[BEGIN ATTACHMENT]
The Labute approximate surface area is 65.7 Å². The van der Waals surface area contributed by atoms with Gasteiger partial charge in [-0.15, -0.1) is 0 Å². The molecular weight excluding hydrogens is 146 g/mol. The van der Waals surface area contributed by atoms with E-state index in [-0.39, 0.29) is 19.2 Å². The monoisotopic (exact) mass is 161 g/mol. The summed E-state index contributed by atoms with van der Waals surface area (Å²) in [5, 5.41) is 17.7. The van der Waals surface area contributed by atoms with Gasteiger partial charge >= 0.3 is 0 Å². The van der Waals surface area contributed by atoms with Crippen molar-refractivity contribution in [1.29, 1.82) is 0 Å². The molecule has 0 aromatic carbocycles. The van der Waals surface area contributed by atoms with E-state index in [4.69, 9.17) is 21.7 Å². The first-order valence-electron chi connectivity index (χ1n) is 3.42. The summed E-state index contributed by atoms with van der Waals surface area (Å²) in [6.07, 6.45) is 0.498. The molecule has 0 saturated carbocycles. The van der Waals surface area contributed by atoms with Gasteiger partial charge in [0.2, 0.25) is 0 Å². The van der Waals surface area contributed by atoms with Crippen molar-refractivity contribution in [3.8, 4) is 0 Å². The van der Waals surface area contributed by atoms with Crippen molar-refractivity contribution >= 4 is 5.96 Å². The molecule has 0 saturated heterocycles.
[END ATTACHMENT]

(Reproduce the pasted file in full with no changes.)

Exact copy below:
The Labute approximate surface area is 65.7 Å². The van der Waals surface area contributed by atoms with Gasteiger partial charge in [-0.15, -0.1) is 0 Å². The molecular weight excluding hydrogens is 146 g/mol. The van der Waals surface area contributed by atoms with E-state index in [-0.39, 0.29) is 19.2 Å². The monoisotopic (exact) mass is 161 g/mol. The summed E-state index contributed by atoms with van der Waals surface area (Å²) in [5, 5.41) is 17.7. The van der Waals surface area contributed by atoms with Gasteiger partial charge >= 0.3 is 0 Å². The van der Waals surface area contributed by atoms with Crippen molar-refractivity contribution in [1.29, 1.82) is 0 Å². The molecule has 0 aromatic carbocycles. The van der Waals surface area contributed by atoms with E-state index in [4.69, 9.17) is 21.7 Å². The first-order valence-electron chi connectivity index (χ1n) is 3.42. The summed E-state index contributed by atoms with van der Waals surface area (Å²) in [6.07, 6.45) is 0.498. The molecule has 0 saturated carbocycles. The van der Waals surface area contributed by atoms with Gasteiger partial charge in [0.2, 0.25) is 0 Å². The van der Waals surface area contributed by atoms with Crippen molar-refractivity contribution in [3.8, 4) is 0 Å². The van der Waals surface area contributed by atoms with Crippen molar-refractivity contribution >= 4 is 5.96 Å². The molecule has 0 saturated heterocycles.